Pratimoksha, Prātimokṣa, Pratimokṣa: 5 definitions
Pratimoksha means something in Hinduism, Sanskrit. If you want to know the exact meaning, history, etymology or English translation of this term then check out the descriptions on this page. Add your comment or reference to a book if you want to contribute to this summary article.
The Sanskrit terms Prātimokṣa and Pratimokṣa can be transliterated into English as Pratimoksa or Pratimoksha, using the IAST transliteration scheme (?).
General definition (in Hinduism)Source: WikiPedia: Hinduism
The Prātimokṣa (Sanskrit; Pali: Pāṭimokkha) is a list of rules (contained within the vinaya) governing the behaviour of Buddhist monks (Bhikkhus) and nuns (Bhikkhunis). Prati means "towards", and mokṣa means liberation from cyclic existence (saṃsāra). Prātimokṣa texts may also circulate in separate prātimokṣa sūtras, which are extracts from their respective vinayas.
The Prātimokṣa belongs to the Vinaya of the Buddhist doctrine and is seen as the very basis of Buddhism.
The Prātimokṣa is traditionally a section of the Vinaya. The Theravada Vinaya is preserved in the Pali Canon, in the Vinaya Piṭaka section. The Mūlasarvāstivāda Vinaya is preserved in both the Tibetan Buddhist canon in the Kangyur, in a Chinese edition, and in an incomplete Sanskrit manuscript.
Languages of India and abroad
Sanskrit-English dictionarySource: DDSA: The practical Sanskrit-English dictionary
Pratimokṣa (प्रतिमोक्ष).—Liberation, deliverance; प्रतिमोक्षणम् (pratimokṣaṇam) remission (of taxes).
Derivable forms: pratimokṣaḥ (प्रतिमोक्षः).
See also (synonyms): pratimokṣaṇa.Source: Cologne Digital Sanskrit Dictionaries: Edgerton Buddhist Hybrid Sanskrit Dictionary
Pratimokṣa (प्रतिमोक्ष).—q.v. (the literary work): na ca pratimokṣa-vinaye vā RP 30.11 (verse; perhaps pra- for prā- m.c., but meter is obscure to me); pratimokṣa- saṃvara-saṃvṛtā(ḥ) Kv 98.23 (prose).
Pratimokṣa can also be spelled as Prātimokṣa (प्रातिमोक्ष).
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Prātimokṣa (प्रातिमोक्ष).—m. (on etym. and literal meaning compare Winter-nitz, H.I.Lit. 2.22; = Pali pātimokkha, pāṭi°), n. of the code of precepts in the Vinaya according to which monks are controlled and corrected (with penances etc.): Mvy 9217 = Tibetan so sor thar pa, individual (as if = prati) release (sc. from sin), which is accomplished by confession and penance. As in Pali, cpd. with saṃvara, q.v. for this cpd. Generally seems to refer to the literary text containing this code, one version of which is our Prāt: °kṣa-sūtrodde- śam (acc.) Prāt 476.8; Av ii.21.12; °śaḥ MSV iii.107.9; prātimokṣād Śikṣ 125.9 (seems to refer to a literary text); pūrāgheṇa (see s.v. pūra) prātimokṣe Śikṣ 143.6—7, in the (book of) expiation according to full value (of the require- ments, i.e. matching the offense). See also pratimokṣa.Source: Cologne Digital Sanskrit Dictionaries: Shabda-Sagara Sanskrit-English Dictionary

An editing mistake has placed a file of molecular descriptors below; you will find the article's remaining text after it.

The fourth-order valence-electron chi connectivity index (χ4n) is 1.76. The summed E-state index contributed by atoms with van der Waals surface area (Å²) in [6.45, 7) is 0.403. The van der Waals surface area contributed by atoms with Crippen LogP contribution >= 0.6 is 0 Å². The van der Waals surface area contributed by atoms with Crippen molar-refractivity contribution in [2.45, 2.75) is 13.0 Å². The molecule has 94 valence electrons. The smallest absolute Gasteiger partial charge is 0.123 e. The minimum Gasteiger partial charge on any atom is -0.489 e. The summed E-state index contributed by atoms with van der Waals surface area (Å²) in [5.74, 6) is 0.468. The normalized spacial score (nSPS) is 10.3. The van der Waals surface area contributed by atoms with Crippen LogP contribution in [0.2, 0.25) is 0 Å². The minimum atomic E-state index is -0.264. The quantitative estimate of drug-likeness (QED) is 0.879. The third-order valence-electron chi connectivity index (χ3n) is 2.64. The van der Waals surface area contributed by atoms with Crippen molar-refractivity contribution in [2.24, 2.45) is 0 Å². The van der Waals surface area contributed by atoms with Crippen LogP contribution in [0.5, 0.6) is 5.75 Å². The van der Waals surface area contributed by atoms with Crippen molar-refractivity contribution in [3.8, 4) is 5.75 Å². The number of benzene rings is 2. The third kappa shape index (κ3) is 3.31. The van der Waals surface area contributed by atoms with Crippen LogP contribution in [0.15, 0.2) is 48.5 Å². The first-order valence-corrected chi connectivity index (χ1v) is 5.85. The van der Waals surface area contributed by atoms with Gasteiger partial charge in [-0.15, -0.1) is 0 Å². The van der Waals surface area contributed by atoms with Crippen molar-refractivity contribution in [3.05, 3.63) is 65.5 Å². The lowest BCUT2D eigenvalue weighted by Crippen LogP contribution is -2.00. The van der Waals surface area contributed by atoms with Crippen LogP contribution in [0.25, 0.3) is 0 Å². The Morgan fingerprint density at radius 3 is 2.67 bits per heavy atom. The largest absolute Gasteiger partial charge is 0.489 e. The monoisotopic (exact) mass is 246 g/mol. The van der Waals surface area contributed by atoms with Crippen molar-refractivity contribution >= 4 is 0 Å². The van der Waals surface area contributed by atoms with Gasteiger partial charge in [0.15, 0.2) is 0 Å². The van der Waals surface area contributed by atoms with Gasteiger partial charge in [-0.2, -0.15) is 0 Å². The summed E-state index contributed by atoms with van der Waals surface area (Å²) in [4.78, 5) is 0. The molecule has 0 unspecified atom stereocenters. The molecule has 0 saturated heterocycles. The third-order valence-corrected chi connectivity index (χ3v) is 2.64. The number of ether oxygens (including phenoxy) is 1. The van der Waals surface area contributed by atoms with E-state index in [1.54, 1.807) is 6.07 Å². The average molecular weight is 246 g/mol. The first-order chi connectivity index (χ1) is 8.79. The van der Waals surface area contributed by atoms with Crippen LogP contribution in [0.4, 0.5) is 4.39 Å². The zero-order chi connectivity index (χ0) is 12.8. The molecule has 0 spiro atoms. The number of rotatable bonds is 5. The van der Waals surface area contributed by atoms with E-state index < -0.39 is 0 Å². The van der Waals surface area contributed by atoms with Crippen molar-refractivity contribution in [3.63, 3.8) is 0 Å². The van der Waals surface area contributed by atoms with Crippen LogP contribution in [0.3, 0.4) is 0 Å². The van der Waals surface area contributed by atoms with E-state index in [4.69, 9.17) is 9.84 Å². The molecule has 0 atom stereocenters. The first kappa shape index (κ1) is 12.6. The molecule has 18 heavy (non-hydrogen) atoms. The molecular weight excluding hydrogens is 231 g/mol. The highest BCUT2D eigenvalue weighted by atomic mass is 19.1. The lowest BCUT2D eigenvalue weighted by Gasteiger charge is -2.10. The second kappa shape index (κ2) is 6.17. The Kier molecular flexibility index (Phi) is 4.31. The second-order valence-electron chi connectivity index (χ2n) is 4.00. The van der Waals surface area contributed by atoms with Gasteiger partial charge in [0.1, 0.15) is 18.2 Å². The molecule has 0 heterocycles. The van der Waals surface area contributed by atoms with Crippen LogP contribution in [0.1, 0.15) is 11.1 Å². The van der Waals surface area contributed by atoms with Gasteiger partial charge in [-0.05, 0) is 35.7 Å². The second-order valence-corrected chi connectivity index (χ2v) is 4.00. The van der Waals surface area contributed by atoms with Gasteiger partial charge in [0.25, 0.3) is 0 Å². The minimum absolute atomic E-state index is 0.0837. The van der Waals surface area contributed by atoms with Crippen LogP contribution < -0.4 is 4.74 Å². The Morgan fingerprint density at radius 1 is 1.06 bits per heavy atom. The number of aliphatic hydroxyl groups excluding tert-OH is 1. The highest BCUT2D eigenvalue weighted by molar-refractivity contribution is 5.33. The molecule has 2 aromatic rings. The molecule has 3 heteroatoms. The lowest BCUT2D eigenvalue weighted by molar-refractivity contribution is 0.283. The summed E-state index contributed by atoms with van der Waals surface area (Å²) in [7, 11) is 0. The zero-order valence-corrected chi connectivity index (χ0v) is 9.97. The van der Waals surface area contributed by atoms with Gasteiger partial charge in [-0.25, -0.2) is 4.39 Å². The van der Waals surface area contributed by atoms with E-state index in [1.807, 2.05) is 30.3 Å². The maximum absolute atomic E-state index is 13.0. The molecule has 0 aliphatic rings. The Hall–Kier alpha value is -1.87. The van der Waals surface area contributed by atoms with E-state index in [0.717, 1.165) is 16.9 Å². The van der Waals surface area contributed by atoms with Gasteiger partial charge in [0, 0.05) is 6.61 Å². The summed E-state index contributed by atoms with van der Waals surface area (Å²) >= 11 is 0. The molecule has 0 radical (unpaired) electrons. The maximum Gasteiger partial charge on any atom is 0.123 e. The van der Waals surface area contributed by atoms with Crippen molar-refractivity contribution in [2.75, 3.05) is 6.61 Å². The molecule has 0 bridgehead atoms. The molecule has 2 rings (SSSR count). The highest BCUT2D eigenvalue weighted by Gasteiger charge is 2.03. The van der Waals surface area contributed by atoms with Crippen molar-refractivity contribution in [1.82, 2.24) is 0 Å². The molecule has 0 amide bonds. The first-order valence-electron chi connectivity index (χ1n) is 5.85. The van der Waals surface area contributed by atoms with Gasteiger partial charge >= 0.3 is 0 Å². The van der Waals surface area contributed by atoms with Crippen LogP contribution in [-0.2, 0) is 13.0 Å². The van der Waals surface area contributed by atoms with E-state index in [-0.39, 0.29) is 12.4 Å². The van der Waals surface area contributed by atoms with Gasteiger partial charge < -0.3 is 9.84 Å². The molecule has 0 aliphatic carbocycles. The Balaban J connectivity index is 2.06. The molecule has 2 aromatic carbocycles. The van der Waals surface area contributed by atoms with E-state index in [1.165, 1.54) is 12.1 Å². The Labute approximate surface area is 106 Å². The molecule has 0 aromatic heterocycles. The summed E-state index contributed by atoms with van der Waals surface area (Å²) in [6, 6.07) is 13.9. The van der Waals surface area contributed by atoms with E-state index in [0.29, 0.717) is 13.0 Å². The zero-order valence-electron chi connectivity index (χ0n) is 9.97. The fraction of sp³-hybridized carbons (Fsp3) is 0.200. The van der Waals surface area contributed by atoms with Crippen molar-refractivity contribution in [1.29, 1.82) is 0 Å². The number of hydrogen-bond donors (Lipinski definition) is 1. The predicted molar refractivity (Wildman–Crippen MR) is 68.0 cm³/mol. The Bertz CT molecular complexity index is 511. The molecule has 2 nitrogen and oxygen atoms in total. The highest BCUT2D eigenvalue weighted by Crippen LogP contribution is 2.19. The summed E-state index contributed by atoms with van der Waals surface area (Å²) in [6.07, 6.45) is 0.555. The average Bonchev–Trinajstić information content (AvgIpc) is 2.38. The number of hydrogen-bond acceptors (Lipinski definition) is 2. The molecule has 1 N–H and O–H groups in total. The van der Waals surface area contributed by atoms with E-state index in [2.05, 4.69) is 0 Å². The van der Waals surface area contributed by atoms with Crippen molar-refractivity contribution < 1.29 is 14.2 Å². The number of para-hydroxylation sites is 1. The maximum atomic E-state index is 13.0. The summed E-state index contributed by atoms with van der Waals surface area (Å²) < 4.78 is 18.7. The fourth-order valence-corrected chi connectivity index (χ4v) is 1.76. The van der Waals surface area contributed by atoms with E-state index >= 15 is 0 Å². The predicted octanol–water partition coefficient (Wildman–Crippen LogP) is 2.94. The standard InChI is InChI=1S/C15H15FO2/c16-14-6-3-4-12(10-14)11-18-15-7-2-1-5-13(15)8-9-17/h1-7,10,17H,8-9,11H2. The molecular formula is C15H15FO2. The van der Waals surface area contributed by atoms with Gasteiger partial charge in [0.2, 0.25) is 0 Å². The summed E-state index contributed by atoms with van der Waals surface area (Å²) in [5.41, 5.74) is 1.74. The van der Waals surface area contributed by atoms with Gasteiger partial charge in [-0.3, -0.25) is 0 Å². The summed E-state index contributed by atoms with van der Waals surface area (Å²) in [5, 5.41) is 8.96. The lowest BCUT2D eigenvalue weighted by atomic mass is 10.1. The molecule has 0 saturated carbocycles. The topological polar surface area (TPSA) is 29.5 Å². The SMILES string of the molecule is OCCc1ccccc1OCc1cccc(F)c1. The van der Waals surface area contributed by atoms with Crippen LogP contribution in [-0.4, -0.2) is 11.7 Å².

(-kṣaḥ) Liberation, deliverance.
Sanskrit, also spelled संस्कृतम् (saṃskṛtam), is an ancient language of India commonly seen as the grandmother of the Indo-European language family. Closely allied with Prakrit and Pali, Sanskrit is more exhaustive in both grammar and terms and has the most extensive collection of literature in the world, greatly surpassing its sister-languages Greek and Latin.
See also (Relevant definitions)
Starts with: Pratimokshana.
Ends with: Bodhisattvapratimoksha.
Search found 17 books and stories containing Pratimoksha, Prātimokṣa, Pratimoksa, Pratimokṣa, Prati-moksha, Prati-mokṣa, Prati-moksa, Prāti-mokṣa; (plurals include: Pratimokshas, Prātimokṣas, Pratimoksas, Pratimokṣas, mokshas, mokṣas, moksas). You can also click to the full overview containing English textual excerpts. Below are direct links for the most relevant articles:
Maha Prajnaparamita Sastra (by Gelongma Karma Migme Chödrön)
Part 1 - Definition of discipline (śīla) < [Chapter XXI - Discipline or Morality]
Part 2 - The eightfold morality of the upavāsastha (introduction) < [Section II.1 - Morality of the lay person or avadātavasana]
Part 3 - Why abstention from murder is sometimes neutral < [Section I.1 - Abstaining from murder]
The Great Chariot (by Longchenpa)
2a) The general explanation of arising and entering < [Part 2 - The essence]
Part 10b.2) The six perfections: Discipline < [B. the extensive explanation of arousing bodhicitta]
The Bhikkhus Rules (by Bhikkhu Ariyesako)
The Fo-Sho-Hing-Tsan-King (A Life of Buddha) (by Samuel Beal)
Vinaya Pitaka (2): Bhikkhuni-vibhanga (the analysis of Nun’ rules) (by I. B. Horner)
Abhidharmakośa (by Vasubandhu)